SSA offers students the chance to engage in fields outside major

Jamie Archie

In the middle of my junior year at Washington and Lee, I have started to see much more value in the community events that do not revolve around the usual social events. This March, there will be a great opportunity for students to see what others have been up to. This year, the University will be hosting the Science, Society, and the Arts Conference (SSA) again on March 15-16. It is held every other year and is a unique event that truly allows students to participate in something different on campus.

The goal of SSA is the chance to expose students to numerous ideas, artistic or academic, and share their projects with the rest of campus. Some students may choose to submit an assignment that they worked on for a class, or even an extracurricular project. Students also may choose to present different artistic pieces instead of academics, including poems, short stories, drama or even musical performances.  All of these options offer a unique experience for students to expose their interests and skills to the rest of our little academic community. There is also still time for anyone to propose a project to present: the deadline is February 15.

The conference includes a keynote speaker. This year, the keynote speaker is Gary Staab, a freelance artist who specializes in sculptures of paleontology: much of his work has been placed in museums across the country. Let’s be honest, no one grows out of loving dinosaurs. And personally, as someone who took the Geology class on Dinosaurs the Spring Term of my freshman year, Staab will be an incredibly fascinating speaker.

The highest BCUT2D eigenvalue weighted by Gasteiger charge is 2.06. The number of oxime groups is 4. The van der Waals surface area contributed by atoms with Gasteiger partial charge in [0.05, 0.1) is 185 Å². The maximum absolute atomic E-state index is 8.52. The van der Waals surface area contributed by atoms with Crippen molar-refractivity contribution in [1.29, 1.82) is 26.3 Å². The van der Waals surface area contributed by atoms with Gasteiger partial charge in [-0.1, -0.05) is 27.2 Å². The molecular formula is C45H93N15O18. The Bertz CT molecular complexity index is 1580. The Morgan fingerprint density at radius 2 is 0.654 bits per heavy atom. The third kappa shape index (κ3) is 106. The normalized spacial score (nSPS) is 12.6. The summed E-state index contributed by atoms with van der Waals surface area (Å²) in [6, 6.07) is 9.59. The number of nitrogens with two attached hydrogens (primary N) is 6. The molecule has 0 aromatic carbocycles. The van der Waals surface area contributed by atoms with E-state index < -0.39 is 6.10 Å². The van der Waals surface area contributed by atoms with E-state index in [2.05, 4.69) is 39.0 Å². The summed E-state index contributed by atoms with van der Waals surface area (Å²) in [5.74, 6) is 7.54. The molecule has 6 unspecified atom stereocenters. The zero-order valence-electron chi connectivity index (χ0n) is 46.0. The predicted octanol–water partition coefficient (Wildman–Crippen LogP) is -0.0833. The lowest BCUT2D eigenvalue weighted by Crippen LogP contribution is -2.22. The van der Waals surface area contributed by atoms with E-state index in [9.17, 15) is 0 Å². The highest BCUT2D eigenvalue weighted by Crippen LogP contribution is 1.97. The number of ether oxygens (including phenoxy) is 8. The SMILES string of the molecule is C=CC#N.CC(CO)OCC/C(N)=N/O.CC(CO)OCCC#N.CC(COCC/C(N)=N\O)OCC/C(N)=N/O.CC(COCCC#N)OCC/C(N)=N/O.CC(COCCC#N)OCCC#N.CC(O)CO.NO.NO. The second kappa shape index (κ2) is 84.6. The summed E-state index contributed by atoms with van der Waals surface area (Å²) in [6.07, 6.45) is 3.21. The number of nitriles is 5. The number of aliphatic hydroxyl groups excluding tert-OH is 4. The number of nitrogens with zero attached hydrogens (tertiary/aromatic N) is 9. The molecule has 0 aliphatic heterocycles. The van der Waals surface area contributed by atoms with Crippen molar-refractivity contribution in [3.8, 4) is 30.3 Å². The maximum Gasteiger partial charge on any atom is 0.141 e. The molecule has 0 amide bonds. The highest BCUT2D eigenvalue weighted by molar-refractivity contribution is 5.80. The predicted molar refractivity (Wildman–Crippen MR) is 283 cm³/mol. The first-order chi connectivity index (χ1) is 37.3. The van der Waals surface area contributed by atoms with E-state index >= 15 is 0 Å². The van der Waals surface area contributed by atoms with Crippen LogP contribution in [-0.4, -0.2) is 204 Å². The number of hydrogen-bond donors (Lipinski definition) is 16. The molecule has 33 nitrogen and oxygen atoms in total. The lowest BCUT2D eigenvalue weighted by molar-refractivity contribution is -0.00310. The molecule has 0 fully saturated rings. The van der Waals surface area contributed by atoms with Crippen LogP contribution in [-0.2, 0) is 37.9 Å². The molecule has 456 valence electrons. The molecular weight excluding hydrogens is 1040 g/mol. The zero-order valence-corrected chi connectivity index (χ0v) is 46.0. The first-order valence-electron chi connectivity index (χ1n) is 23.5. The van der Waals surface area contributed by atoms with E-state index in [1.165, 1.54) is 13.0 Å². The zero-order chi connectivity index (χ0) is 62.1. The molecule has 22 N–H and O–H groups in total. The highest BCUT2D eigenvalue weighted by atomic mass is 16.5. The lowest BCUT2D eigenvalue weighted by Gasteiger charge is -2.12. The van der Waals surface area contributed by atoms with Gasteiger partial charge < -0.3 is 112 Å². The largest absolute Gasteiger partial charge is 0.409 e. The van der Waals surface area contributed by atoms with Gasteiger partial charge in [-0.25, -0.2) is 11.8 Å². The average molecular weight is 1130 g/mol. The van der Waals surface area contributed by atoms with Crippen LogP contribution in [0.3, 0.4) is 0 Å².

The colloquium is one of the most interesting aspects of the conference, especially for someone who is not looking to present. A series of books, movies, and even a television show have been selected for discussion sessions. To name just a few topics that caught my eye: “Pride and Prejudice” by Jane Austin, “Becoming” by Michelle Obama and “Sherlock Holmes” by Sir Arthur Conan Doyle. For movies, the discussions will center around “Black Panther,” “Blade Runner” and “Dirty Computer.” Lastly, for television shows, “Sharp Objects,” which premiered in 2018 and stars Amy Adams, will be discussed. The colloquium portion of SSA is incredibly fascinating due to the wide array of entertainment to discuss, as well as the impact many of these pieces of literature, film, or television have had on our culture today as well as who we were in the past.

Washington and Lee never fails to supply the campus with incredibly unique opportunities to expand student horizons and open their eyes to new ideas every day. This is one of the wonderful aspects of a liberal arts college, and specifically W&L. No matter what your major is or which building you spend most of your time in, you have the opportunity to experience lectures and presentations outside of that field. A whole weekend for such exploration? Well, sign me up.